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16 Aug 2019

Financial Institutions

Curbing DSR of Low-Income Earners May Shave Retail Loan Growth by 5% (Current Issue No.3023)


               New reports over the past one month may represent signals confirming that the Bank of Thailand (BOT) is in the process of carrying out two important matters to cope with hefty household debt. These include: 1) determining lending guidelines for low-income earners; and 2) preparation to set common lending standards, based on the debt service ratio (DSR). Such details will likely be announced by the BOT soon.

            Curbing the DSR will target low-income earners, in particular those earning not more than THB30,000/month. Commercial banks and their subsidiaries will be required to introduce this measure first. They are advised to be more cautious over approving new loans (bookings) for such a customer segment. Including new loans, the DSR of this customer segment should not exceed 70 percent.

               We at KResearch have assessed that curbing the DSR of low-income earners may affect approximately 1-20 percent of new retail loans of a commercial bank and its subsidiaries, though the impact may vary depending on the structure of its customer base and concentration of its  retail loan portfolios. In addition, it will likely shave 2019 retail loan growth overall within a commercial banking system by about 0.5 percent to 6.0 percent, which would be lower than the 6.5 percent growth projected by KResearch. Our analysis is based on two major assumptions: 1) commercial banks and their subsidiaries have gradually offered loans, based on an appropriate level of the DSR in 3Q19; and 2) commercial banks and their subsidiaries are not able to find new customers to replace their retail loan customers.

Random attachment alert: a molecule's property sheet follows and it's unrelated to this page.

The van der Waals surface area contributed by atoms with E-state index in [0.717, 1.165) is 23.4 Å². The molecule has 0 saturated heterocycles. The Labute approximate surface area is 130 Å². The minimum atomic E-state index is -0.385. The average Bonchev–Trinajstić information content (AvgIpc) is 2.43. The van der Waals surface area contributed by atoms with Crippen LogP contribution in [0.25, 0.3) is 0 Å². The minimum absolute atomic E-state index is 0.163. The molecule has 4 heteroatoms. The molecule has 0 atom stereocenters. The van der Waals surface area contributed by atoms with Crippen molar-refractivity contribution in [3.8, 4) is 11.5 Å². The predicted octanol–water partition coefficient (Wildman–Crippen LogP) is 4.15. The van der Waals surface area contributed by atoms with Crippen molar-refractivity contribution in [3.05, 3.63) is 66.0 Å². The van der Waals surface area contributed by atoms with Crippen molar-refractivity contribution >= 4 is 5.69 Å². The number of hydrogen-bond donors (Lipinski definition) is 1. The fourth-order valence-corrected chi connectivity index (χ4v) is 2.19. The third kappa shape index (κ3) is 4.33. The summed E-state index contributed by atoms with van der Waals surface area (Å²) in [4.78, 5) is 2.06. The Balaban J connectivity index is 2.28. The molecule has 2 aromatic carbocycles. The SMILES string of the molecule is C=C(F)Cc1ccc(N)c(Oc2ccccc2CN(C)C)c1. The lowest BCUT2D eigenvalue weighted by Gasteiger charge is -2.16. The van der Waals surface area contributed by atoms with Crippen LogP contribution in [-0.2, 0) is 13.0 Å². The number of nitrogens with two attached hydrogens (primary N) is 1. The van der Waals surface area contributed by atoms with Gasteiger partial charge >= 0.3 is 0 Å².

​     Looking ahead, KResearch views that close attention must be must be paid to the lending standards, based on the DSR. Currently, the BOT is in the process of drawing up its definitions and classifying the types of borrower's income. If the common standards for the DSR computation are more stringent, this may affect financial institutions' consideration to extend new loans for retail borrowers, who already have certain amount of debt, in the future. 

Financial Institutions